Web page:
Note that each named type list accounts for a single type parameter. This is the central theme in this proposal. In particular, it was chosen to lift type parameter definitions out of generic function signature and generic struct/interface definitions to increase their readability while also making them reusable.

Unnamed type lists are allowed as well but will always get their own type parameter:

type ABC struct {	// ABS is a generic struct with three type parameters
	A      (string,int)
	B, C (string,int)
}

func foo(a, b (==)) (==) {	// a generic function with 3 type parameters
	//	
}

To use a generic function, struct or interface, the type parameters must be bound to specific types by providing a list of type arguments:

addf := add(float32)   // addf is a 'normal' Go function with signature (float32, float32) float32 
addi := add(int)   // error: int not in T (float32, float32)
addi := add(float32,float32)	// error: too many type arguments 

addf(1, 1)	  // "2";
add(float32)(2, 2)  // "4"; both type arguments and call arguments can be specified in a single statement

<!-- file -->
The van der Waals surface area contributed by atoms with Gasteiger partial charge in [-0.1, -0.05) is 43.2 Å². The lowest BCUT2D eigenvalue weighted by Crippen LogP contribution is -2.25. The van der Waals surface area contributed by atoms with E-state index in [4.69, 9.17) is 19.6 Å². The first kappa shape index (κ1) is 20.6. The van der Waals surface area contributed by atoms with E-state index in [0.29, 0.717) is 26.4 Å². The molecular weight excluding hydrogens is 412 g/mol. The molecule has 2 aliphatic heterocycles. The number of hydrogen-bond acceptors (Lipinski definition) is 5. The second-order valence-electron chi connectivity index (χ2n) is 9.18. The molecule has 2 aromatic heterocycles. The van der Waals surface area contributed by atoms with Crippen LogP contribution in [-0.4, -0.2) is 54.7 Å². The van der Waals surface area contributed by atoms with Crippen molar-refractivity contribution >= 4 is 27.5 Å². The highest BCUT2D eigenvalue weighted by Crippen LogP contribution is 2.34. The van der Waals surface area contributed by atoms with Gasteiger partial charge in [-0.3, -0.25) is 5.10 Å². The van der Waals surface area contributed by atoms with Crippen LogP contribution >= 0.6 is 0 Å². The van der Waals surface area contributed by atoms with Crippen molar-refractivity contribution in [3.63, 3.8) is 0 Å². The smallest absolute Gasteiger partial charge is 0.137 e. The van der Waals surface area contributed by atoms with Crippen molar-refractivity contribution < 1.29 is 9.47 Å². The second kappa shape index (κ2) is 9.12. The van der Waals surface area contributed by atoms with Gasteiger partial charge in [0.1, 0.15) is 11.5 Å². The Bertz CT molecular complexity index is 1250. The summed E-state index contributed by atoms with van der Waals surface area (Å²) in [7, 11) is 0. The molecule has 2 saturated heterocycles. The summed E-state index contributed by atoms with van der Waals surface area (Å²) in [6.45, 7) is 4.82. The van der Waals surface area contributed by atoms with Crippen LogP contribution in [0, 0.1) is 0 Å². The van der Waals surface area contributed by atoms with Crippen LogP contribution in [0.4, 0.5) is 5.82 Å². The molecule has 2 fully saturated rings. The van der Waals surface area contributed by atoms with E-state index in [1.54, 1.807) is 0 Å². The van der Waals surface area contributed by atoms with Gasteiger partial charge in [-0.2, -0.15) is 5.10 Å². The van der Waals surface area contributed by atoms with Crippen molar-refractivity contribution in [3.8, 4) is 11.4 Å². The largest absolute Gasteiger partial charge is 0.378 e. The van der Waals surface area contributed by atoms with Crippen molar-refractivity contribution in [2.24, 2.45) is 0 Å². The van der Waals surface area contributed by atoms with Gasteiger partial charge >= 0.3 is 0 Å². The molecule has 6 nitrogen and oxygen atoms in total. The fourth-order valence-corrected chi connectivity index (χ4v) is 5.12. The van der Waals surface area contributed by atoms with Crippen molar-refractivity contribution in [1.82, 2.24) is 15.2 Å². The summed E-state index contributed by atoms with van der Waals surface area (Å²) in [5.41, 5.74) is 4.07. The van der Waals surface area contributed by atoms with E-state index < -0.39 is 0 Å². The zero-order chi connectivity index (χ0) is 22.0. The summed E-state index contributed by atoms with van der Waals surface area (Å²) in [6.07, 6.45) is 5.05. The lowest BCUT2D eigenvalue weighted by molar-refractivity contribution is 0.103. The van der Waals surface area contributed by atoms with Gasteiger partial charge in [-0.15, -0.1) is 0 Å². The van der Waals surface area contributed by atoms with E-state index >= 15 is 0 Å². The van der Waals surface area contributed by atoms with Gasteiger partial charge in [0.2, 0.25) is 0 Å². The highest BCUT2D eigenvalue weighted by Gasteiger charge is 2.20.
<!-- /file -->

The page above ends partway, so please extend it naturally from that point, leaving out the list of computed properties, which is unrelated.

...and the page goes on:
type Vertexf Vertex(float32,float64)	
type Vertexd Vertex(float64,float32)

Note that the type arguments are specified in the order of appearance of the type parameters.

A type argument satisfies a type parameter's type list if the type is directly in the list, or if the underlying type is in the list:

type MyFloat float32
var x, y MyFloat
add(MyFloat)(a, b)	// ok because the underlying type of MyFloat is in T 

As can be expected, type arguments can be omitted whenever they are clear from context:

var a, b float32
add(a, b)	// ok
add(1.0, 2.0)	// error: T cannot be inferred from const
add(float32(1.0), float32(2.0)) // ok

When "compiling" a generic function or type definition, the compiler checks that the operations used are supported by all types in the type lists specified for the type parameters:

type K ()
type V K
type struct Bimap {			// error: cannot used K () as key type: K () does not support the '==' operation 
	Forward map[K]V
	Forward map[V]K
}

type K (==)	// required comparable types for K
type V K
type struct Bimap {...}	// ok

type T (==)
func sum(values T...) {
	r := T{}
	for _, v := range values {
		r += v   // error (when compiling package): T (==) does not support the '+' operator
	}
	return r